Say Hello to Tant Monokroms first ever sewing resource, a drafting instruction with printable (primitive) hand drawn pieces for classic Karate Gi trousers.
In my early twenties I copied the trousers from my Karate Gi for the first time. I wanted something fun to wear for yoga and had seen a similar pattern in a book. I made loads of these pants the years to come for myself, friends and family. Making them over and over made me realized that the pattern could easily be sized up or down just by adjusting length and circumference of the leg tube. Nowadays I have my geometrical crotch pieces in cardboard ready and can draft these from memory at any time.
The Karate Gi is the sturdy uniform worn when practicing Karate and other martial arts. The original is made in tightly woven cotton canvas with reinforced seams to hold for intense training. The fabrics thickness and the loose fit makes it stand out from the body and prevents it from clinging and restricting the movements when sweating heavily. The origin of the uniform is fishermens working clothes from Japan, first used by Judo practitioners and later adopted by Karate. Must say that I never made a pair for wearing in the Dojo. For martial arts practice a real suit is long lasting, reliable and worth the investment.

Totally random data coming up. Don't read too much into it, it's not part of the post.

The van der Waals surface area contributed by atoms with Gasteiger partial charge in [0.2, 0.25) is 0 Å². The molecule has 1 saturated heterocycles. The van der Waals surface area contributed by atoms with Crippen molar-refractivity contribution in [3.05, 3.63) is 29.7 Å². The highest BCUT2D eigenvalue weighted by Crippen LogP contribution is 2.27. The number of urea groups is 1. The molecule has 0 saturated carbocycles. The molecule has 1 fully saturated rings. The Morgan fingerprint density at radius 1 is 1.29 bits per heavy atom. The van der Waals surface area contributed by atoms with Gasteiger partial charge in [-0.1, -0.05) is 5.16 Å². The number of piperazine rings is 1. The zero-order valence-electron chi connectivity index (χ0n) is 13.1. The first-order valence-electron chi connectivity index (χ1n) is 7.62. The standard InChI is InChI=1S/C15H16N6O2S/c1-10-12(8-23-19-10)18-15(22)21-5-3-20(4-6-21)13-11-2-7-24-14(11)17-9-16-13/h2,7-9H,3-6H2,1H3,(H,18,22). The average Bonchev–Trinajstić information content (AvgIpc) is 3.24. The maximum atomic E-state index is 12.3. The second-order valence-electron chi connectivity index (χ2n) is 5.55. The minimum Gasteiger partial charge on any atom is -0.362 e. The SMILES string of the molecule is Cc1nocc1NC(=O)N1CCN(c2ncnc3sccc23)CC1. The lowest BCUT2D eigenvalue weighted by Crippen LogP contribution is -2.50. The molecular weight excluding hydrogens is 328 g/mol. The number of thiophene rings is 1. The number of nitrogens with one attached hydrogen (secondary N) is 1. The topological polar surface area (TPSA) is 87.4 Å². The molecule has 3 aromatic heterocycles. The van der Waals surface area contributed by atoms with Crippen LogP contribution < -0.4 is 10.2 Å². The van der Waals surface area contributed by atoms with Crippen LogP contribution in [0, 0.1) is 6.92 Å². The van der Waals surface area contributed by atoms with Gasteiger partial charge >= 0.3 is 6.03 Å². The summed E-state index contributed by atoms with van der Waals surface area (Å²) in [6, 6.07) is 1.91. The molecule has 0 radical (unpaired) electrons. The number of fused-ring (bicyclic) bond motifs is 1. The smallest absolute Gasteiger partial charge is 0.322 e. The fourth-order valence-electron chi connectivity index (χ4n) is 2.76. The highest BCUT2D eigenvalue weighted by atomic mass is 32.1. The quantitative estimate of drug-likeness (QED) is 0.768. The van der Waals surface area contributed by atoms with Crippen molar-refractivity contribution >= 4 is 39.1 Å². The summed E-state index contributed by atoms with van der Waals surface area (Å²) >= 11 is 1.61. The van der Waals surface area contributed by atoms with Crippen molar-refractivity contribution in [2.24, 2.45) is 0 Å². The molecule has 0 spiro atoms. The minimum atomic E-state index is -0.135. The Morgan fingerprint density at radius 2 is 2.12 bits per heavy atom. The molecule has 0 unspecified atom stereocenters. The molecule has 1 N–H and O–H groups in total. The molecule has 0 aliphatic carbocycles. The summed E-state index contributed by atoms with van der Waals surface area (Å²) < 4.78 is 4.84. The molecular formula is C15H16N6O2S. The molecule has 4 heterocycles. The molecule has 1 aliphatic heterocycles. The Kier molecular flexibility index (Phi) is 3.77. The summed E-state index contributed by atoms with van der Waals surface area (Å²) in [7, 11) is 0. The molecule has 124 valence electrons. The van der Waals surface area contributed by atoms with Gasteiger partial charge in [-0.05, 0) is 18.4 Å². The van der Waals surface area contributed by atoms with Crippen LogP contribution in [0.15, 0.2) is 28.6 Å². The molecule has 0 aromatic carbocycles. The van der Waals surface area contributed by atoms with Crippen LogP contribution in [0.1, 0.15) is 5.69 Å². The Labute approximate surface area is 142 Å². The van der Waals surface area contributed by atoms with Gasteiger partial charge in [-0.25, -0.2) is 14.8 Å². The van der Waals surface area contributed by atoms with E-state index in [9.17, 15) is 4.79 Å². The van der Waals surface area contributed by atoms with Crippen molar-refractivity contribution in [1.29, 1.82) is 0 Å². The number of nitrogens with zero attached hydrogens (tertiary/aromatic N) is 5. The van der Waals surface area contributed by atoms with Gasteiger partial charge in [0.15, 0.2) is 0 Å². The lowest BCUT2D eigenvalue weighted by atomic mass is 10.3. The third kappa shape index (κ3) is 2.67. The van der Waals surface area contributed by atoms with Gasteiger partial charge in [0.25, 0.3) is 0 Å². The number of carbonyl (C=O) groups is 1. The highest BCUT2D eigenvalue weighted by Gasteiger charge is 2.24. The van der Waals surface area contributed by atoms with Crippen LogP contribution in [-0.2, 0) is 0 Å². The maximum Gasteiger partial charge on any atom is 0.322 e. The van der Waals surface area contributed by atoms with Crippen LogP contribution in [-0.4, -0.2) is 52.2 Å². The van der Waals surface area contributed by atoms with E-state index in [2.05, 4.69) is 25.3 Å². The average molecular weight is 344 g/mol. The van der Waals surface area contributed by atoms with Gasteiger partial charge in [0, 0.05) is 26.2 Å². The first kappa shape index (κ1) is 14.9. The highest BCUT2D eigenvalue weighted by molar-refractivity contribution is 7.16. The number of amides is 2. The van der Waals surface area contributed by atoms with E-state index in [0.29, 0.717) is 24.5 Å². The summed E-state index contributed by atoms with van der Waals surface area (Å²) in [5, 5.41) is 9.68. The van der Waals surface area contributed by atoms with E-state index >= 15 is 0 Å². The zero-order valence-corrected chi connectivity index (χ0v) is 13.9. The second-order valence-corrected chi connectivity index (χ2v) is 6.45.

With that said I hope you try this pattern with its unusual construction, perfect for movability training and can also be shortened to make cool fighter shorts. The pattern fits sewist of all skill levels and can be sewn as a minimal fabric waist garment.
I haven’t done The Sewcialists sewing top 5 before, it is such great topic. The most notable sewing and others from 2019. In no particular order, and not five of anything.
The most worn, loved selfmade garment this year is one being almost impossible to take a pic of. The Fine Motor Skills Elise t-shirt in black bamboo jersey from Tygverket. I altered the shit out of this pattern as seen, but it’s now my favorite t-shirt pattern ever. It was nothing wrong with it from the beginning, I just started to fit it to my shoulders better and couldn’t stop. As soon as I buy more interesting jerseys, there will be more Elises.